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Positive Vibes Ahead: Ship Recycling Activity Poised for Improvement

Positive Vibes Ahead: Ship Recycling Activity Poised for Improvement

Positive Vibes Ahead: Ship Recycling Activity Poised for Improvement

The ship recycling market, despite its current challenges, is showing signs of improvement and garnering positive sentiment as we approach the end of the year and the beginning of 2024. Recent reports from key players in the industry indicate a fluctuating market influenced by various factors, including domestic steel prices, local demand, global steel plate trends, and currency reserves.

In India, the ship recycling market has experienced a decline in prices, with indications reducing by approximately USD 20-30/ldt due to falling domestic steel prices. The market is expected to remain subdued until after the Diwali festivities on November 12th. However, the lack of available tonnage may prevent further drastic reductions in price levels, providing a glimmer of hope for recyclers.

Green Recycling and Regulatory Fog: Charting the Course for Ship Recycling’s Future

Similarly, the ship recycling market in Bangladesh is struggling due to poor local demand and other challenges such as a lack of confidence in general business, upcoming national elections, and a shortfall of currency reserves causing issues with Letters of Credit. Weekly arrival reports at recycling centers indicate a decreasing number of vessels being recycled in Chattogram.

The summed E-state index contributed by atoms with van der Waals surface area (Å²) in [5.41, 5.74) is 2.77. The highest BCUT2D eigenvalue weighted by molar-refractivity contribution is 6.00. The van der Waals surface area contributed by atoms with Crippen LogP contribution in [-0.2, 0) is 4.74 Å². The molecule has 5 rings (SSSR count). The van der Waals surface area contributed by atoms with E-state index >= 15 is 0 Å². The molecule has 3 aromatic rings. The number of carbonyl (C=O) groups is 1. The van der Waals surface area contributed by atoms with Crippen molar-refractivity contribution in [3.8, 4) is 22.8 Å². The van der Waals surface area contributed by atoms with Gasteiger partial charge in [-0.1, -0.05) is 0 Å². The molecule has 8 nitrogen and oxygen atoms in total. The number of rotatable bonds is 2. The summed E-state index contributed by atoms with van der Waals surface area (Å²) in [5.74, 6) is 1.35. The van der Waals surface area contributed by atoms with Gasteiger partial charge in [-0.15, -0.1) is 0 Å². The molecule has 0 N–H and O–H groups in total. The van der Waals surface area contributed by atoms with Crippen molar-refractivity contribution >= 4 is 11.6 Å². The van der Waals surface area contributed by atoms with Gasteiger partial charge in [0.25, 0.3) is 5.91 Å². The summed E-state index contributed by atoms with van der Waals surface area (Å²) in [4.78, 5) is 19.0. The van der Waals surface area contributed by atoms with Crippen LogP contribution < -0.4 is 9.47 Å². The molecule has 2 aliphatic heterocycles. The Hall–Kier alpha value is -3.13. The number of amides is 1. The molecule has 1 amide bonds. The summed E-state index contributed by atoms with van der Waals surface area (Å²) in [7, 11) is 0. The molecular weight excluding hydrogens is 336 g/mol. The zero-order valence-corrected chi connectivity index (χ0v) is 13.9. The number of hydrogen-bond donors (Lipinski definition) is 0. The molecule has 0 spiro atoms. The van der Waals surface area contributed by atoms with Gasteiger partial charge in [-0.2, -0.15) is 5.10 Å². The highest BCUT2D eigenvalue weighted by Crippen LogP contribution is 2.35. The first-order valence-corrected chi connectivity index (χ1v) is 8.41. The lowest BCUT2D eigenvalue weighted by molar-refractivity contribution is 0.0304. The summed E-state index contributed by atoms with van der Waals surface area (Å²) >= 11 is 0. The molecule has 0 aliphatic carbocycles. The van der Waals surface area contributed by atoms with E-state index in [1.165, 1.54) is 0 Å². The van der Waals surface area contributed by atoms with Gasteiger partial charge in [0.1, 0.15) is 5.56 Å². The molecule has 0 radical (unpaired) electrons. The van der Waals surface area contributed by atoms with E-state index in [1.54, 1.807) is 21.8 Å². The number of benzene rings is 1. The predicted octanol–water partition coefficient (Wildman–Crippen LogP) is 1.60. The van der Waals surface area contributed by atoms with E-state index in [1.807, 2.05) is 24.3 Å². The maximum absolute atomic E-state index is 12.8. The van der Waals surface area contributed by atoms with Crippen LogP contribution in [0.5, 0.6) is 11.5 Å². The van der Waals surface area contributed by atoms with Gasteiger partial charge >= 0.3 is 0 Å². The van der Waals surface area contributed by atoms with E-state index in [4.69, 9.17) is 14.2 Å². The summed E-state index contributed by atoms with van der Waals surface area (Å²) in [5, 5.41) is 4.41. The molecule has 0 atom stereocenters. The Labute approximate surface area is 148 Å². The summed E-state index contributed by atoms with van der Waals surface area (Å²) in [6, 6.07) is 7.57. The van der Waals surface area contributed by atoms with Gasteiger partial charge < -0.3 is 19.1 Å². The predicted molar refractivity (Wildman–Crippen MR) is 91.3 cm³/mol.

GMS, the world’s largest cash buyer of ships, reported a cooling trend in sub-continent ship-recycling destinations, including India and Bangladesh, as inflation, fundamental factors, fluctuating currencies, vessel pricing, and overall weakening sentiments have affected the market. Despite these challenges, there is growing optimism fueled by a 3% improvement in global steel plate prices over the week. This positive trend has led to speculation that the ship recycling industry could experience a more stable period in 2024, especially if steel plate trends continue to improve and elevate vessel prices after the Diwali holidays in November.

Additionally, Turkish import steel prices have appreciated by about USD 11/T in the same period, indirectly influencing vessel prices, which have improved by about USD 10/MT. This firming trend has brought offer levels from Aliaga back to the USD 300/MT range. However, the industry still faces a global shortage of tonnage, primarily consisting of older 90s built bulkers and occasional container units. This shortage may change as the industry moves into 2024, with markets upgrading facilities to meet the Hong Kong Convention (HKC) standards and accommodate the anticipated volume of vessels entering the recycling space next year. Notwithstanding, there remains the ongoing global shortage of tonnage as mostly older, 90s built Bulkers are being introduced for recycling (along with the odd container unit), whilst supply is yet to hit acceptable levels for the year. This may certainly change as we head into 2024 and when all markets are hopefully firing and continually improving / upgrading their facilities to HKC standards, in order to have the necessary capacities for the anticipated volume of vessels that is expected to enter into the recycling space next year.

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The ship recycling market has experienced significant fluctuations, with prices dropping from peaks above USD 600/LDT earlier in the year to a decrease of over USD 100/LDT during the summer months. Despite these challenges, industry players are optimistic about a positive conclusion to the year. They hope for a stable recycling market in the coming months and an optimistic start to Q1 2024. As the industry navigates these challenges and anticipates improvements in various factors, stakeholders are cautiously optimistic about the future of ship recycling, expecting a more positive and stable market in the near future.

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